In New York City, Smart Buildings Are All the Rage

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Two smart building proponents sat down for a fireside chat at ITEXPO in Fort Lauderdale, FL, on Feb. 13. Topic of discussion: “The Intersection of CRE and Connectivity.”

Rich Berliner, the publisher of Connected Real Estate Magazine, introduced the event’s prime speaker.

John Gilbert is the chief operating officer and chief technology officer at Rudin Management, one of the largest privately-owned real-estate companies in New York City. The Rudin family owns more than 15 million square feet of property, two thirds of which is commercial.

Gilbert was involved in every major project the Rudin family developed over the past 24 years, including the redevelopment and creation of the world’s first smart building at 55 Broad Street. His expertise in smart buildings runs deep.

Together, Berliner and Gilbert tried to put a frame on the current state of smart-building technology. Right now, smart buildings are valued for their efficiency, customer experience and cost of operation.

“All the data we collect has become highly valuable in our business,” Gilbert says. “We really are focused on the experience, less so on the brick and glass.”

The automation of the building has been a long time coming, he says “An IPad has an operating system,” he says. “Why don’t buildings have operating systems?”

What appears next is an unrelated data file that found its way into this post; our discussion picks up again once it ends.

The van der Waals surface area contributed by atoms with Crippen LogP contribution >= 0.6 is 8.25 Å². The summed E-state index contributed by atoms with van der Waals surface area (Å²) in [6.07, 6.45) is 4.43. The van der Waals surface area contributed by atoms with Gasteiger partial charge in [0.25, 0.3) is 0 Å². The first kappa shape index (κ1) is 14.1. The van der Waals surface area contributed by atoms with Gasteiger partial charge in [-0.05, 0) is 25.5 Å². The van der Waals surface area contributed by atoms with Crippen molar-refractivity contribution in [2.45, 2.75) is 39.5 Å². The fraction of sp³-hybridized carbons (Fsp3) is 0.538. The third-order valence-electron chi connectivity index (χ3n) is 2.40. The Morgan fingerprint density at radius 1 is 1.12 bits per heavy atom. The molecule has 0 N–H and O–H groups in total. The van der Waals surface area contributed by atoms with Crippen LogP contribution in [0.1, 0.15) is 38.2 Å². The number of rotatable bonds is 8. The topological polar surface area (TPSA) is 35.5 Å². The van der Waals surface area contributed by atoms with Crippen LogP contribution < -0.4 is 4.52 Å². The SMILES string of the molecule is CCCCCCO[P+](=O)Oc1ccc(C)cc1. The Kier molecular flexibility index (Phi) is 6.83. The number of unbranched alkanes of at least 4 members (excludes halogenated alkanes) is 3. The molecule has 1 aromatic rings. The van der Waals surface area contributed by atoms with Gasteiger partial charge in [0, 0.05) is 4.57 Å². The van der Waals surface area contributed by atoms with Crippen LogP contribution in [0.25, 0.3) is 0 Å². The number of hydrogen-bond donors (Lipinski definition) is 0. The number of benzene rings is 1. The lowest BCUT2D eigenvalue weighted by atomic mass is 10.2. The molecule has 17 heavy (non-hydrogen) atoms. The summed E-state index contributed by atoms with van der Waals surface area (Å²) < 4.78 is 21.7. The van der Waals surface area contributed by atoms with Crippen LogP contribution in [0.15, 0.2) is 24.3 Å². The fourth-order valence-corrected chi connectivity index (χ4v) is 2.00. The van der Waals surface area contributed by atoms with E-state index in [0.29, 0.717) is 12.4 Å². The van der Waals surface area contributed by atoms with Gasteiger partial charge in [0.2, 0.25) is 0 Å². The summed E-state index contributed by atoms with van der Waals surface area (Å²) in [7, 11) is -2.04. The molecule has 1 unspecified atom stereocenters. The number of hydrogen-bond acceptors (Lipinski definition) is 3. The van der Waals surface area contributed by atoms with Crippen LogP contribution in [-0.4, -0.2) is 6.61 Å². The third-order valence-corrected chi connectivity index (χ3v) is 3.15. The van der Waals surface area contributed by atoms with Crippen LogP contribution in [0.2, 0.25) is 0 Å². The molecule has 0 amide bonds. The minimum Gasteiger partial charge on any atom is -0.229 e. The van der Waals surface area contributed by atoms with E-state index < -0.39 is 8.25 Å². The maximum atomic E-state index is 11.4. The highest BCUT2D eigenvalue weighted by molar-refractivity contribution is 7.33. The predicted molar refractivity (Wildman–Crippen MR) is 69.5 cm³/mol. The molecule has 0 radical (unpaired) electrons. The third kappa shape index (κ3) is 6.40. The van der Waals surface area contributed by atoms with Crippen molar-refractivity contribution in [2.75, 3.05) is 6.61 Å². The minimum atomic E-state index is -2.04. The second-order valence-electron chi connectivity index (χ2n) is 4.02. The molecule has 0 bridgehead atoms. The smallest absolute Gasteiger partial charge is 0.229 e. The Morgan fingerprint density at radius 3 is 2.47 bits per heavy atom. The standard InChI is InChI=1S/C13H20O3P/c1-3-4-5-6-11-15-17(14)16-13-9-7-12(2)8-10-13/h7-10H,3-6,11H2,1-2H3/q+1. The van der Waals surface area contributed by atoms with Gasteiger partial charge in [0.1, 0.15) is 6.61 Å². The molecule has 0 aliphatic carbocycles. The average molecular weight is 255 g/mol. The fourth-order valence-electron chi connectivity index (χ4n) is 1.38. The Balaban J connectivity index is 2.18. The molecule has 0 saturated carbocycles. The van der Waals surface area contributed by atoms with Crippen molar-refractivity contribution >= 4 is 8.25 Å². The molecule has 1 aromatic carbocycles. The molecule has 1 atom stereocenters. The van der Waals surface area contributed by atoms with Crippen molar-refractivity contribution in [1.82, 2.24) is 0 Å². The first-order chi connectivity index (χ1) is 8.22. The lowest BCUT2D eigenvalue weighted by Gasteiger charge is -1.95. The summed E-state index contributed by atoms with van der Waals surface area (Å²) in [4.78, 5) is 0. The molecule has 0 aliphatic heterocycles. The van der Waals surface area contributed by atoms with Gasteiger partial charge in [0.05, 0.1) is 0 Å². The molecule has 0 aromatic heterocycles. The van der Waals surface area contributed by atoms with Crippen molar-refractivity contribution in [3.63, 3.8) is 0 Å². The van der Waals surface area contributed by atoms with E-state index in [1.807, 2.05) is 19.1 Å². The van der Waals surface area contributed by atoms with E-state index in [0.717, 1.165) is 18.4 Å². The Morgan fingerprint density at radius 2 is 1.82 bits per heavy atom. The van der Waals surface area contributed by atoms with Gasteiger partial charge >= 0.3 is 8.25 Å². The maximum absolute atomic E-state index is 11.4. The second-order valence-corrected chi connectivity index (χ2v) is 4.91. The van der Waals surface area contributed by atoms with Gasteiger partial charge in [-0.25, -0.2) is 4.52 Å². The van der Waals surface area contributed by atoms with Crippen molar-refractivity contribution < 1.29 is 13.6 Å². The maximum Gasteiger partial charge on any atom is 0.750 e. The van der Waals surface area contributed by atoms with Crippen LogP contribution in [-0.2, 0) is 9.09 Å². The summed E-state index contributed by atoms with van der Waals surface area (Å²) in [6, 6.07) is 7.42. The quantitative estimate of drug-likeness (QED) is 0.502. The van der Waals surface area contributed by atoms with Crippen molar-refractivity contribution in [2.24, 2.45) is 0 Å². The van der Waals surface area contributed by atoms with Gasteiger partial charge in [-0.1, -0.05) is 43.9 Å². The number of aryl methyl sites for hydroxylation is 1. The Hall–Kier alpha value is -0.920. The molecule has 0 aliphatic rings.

Gilbert says the smart building became a reality once the city’s communications network could handle the job. “The fiber network at the core is really important,” he says. “There’s enough fiber capacity in the metro area now where smart buildings can come to fruition.”

To take advantage of the infrastructure, Rudin developed a single, integrated platform that allows them to monitor and adjust the conditions in each building in real time. Among the most important usage applications the system monitors continuous are those for:

  • Water consumption;
  • Electricity consumption;
  • Current occupancy.

Berliner commented that digital real estate in New York City is incredibly valuable. Companies that source communications from building tops can earn “65%-70% EBITA margins,” he says. “We’re just having new investment classes become aware of these opportunities.”

Gilbert agreed, noting that the rooftop space at 55 Broad Street is among the most valuable in the world. “It’s all about closed capacity and the huge expansion of devices,” he says. As a side note, Gilbert expects the amount of sensors in use in smart buildings to grow exponentially over the next few years.

Gilbert sounds like the little guy behind the curtain when he speaks to the lure of the smart building. “Buildings have always had a heart,” he says. “Now they have a brain.”




Edited by Maurice Nagle

Communications Correspondent

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